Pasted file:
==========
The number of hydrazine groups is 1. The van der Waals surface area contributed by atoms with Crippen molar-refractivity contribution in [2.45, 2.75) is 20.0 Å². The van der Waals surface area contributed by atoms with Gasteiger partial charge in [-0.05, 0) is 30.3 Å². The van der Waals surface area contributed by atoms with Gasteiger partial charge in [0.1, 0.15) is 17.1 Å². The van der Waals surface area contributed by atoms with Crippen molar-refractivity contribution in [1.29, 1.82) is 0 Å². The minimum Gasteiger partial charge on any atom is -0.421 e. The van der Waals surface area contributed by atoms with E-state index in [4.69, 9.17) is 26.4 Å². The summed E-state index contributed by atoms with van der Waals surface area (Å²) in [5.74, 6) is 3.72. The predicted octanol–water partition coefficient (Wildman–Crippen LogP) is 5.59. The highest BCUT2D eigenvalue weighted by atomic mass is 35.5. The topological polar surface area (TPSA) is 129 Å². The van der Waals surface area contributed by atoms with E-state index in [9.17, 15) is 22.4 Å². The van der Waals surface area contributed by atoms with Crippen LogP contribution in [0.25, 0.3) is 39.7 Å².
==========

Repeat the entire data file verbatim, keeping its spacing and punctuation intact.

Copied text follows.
The number of hydrazine groups is 1. The van der Waals surface area contributed by atoms with Crippen molar-refractivity contribution in [2.45, 2.75) is 20.0 Å². The van der Waals surface area contributed by atoms with Gasteiger partial charge in [-0.05, 0) is 30.3 Å². The van der Waals surface area contributed by atoms with Gasteiger partial charge in [0.1, 0.15) is 17.1 Å². The van der Waals surface area contributed by atoms with Crippen molar-refractivity contribution in [1.29, 1.82) is 0 Å². The minimum Gasteiger partial charge on any atom is -0.421 e. The van der Waals surface area contributed by atoms with E-state index in [4.69, 9.17) is 26.4 Å². The summed E-state index contributed by atoms with van der Waals surface area (Å²) in [5.74, 6) is 3.72. The predicted octanol–water partition coefficient (Wildman–Crippen LogP) is 5.59. The highest BCUT2D eigenvalue weighted by atomic mass is 35.5. The topological polar surface area (TPSA) is 129 Å². The van der Waals surface area contributed by atoms with E-state index in [9.17, 15) is 22.4 Å². The van der Waals surface area contributed by atoms with Crippen LogP contribution in [0.25, 0.3) is 39.7 Å².